No plans for new Citroen C1 following cut-price C3

Citroën won’t develop a city car positioned between the Ami and the new ë-C3 (ie a new C1), CEO Thierry Koskas has confirmed.

Koskas told Autocar that the low launch price €23,300 (£20,100)  of the new electric C3 leaves little space in the French brand’s line-up for a city car.

He elaborated: “The A-segment is very, very small in Europe – maybe because there are not very many offerings. This is a very small segment. Why? Because at the end of the day, the price difference between the A- and B-segments was not so big. With a B-segment car, you had the benefit of a much more versatile car, [with more] cargo space [and seating for] five people. The benefit of the extra €1000 you paid was quite high.

“So for the time being, [the A-segment] isn’t a priority. But we’ll see what happens in the future. For the time being, we start with [the] Ami and then we go to [the new] C3.”

For reference, pricing for the petrol-engined C1 started at £12,945 when it was axed in January 2022. In response to its cancellation, Citroën introduced the You trim level for the C3, at £12,995. It now costs £13,995.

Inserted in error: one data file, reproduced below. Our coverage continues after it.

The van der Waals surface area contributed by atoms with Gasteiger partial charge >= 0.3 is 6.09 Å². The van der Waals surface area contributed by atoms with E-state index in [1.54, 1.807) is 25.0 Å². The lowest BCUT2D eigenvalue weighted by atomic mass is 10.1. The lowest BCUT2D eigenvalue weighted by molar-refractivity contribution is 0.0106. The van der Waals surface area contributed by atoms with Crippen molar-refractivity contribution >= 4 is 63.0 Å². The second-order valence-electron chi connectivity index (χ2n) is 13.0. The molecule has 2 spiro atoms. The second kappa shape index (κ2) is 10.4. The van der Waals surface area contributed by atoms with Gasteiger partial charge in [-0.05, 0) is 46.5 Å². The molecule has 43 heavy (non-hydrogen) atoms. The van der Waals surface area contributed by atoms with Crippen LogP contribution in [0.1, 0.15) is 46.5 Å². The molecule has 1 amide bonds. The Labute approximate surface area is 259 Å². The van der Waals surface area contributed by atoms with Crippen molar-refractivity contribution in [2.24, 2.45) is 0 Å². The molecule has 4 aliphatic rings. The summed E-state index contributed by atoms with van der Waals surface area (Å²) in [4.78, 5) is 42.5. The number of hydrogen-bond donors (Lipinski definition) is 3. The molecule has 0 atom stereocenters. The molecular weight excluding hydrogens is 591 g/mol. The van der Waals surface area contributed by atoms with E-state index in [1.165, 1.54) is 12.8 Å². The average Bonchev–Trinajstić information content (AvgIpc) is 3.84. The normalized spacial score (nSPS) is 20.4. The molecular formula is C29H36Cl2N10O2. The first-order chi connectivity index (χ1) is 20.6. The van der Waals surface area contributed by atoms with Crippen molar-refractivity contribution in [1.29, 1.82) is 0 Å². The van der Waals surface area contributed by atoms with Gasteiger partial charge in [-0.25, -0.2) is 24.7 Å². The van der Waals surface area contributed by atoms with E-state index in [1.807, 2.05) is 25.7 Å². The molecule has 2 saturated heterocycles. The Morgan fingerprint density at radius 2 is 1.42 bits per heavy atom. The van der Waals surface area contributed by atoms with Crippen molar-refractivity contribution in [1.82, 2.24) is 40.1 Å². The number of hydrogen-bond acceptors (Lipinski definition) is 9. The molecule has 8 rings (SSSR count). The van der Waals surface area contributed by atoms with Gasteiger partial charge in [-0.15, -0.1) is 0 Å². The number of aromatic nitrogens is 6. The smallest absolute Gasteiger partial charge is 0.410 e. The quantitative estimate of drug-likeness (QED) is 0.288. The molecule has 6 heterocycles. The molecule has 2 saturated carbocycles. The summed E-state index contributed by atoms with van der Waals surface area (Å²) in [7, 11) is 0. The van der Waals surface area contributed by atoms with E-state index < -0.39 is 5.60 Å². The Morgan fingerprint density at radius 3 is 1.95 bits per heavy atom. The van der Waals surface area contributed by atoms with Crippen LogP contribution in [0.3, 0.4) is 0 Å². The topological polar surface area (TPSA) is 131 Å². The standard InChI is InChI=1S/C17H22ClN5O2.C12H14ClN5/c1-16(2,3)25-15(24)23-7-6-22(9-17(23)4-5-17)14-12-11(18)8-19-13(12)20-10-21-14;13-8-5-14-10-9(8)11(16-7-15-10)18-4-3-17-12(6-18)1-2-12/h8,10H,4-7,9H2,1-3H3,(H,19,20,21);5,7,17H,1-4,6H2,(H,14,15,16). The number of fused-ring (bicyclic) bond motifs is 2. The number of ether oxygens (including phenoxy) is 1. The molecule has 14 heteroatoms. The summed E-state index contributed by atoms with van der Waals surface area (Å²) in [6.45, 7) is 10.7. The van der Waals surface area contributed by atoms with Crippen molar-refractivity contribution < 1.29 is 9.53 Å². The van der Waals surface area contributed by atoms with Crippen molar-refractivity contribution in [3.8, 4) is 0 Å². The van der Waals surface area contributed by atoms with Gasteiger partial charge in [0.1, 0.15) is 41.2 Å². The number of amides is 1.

Citroën’s commitment to affordability will manifest a €19,990 (£17,250) version of the new electric C3 with a range of 124 miles in mid-2025, said Koskas.

A spokesperson for the brand confirmed to Autocar that a combustion-engined variant is also in development, and that it is planned to arrive in the UK priced below £15,000 – in line with the big-selling Dacia Sandero (£13,795).

Although there are no plans for a new city car, Koskas did confirm that the lower-cost Smart Car platform, which will make its European debut on the new C3, would underpin other Citroëns in the future.

“This is a platform that will receive different vehicles, because it’s a very promising platform where we can do a lot of things, and not only B-hatch cars,” he said.

He identified four “very clear” key values for every upcoming Citroën: “Comfort, simplicity, sustainability and daring.”

“What we need to do is to align the product line-up that we have with the positioning of a popular brand, to keep mobility accessible to everyone,” he explained.

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